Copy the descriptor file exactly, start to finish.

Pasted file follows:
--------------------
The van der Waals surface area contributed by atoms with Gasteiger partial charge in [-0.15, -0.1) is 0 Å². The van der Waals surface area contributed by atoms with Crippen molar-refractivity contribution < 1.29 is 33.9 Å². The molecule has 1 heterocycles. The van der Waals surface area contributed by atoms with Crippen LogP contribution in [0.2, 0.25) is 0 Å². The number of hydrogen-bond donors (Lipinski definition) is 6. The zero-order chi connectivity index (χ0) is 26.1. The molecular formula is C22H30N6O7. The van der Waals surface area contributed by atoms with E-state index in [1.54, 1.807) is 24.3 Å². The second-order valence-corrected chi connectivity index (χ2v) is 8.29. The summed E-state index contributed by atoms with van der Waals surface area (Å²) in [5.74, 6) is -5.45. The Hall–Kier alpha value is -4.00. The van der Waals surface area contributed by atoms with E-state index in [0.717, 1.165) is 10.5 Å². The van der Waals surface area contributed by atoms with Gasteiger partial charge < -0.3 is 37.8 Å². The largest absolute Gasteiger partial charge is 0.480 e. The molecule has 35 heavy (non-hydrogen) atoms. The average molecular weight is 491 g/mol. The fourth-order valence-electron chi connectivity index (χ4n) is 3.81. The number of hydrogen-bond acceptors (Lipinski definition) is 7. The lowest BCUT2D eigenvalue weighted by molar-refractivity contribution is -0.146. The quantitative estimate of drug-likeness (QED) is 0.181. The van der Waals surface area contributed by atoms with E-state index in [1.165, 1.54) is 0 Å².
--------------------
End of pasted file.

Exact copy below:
The van der Waals surface area contributed by atoms with Gasteiger partial charge in [-0.15, -0.1) is 0 Å². The van der Waals surface area contributed by atoms with Crippen molar-refractivity contribution < 1.29 is 33.9 Å². The molecule has 1 heterocycles. The van der Waals surface area contributed by atoms with Crippen LogP contribution in [0.2, 0.25) is 0 Å². The number of hydrogen-bond donors (Lipinski definition) is 6. The zero-order chi connectivity index (χ0) is 26.1. The molecular formula is C22H30N6O7. The van der Waals surface area contributed by atoms with E-state index in [1.54, 1.807) is 24.3 Å². The second-order valence-corrected chi connectivity index (χ2v) is 8.29. The summed E-state index contributed by atoms with van der Waals surface area (Å²) in [5.74, 6) is -5.45. The Hall–Kier alpha value is -4.00. The van der Waals surface area contributed by atoms with E-state index in [0.717, 1.165) is 10.5 Å². The van der Waals surface area contributed by atoms with Gasteiger partial charge < -0.3 is 37.8 Å². The largest absolute Gasteiger partial charge is 0.480 e. The molecule has 35 heavy (non-hydrogen) atoms. The average molecular weight is 491 g/mol. The fourth-order valence-electron chi connectivity index (χ4n) is 3.81. The number of hydrogen-bond acceptors (Lipinski definition) is 7. The lowest BCUT2D eigenvalue weighted by molar-refractivity contribution is -0.146. The quantitative estimate of drug-likeness (QED) is 0.181. The van der Waals surface area contributed by atoms with E-state index in [1.165, 1.54) is 0 Å².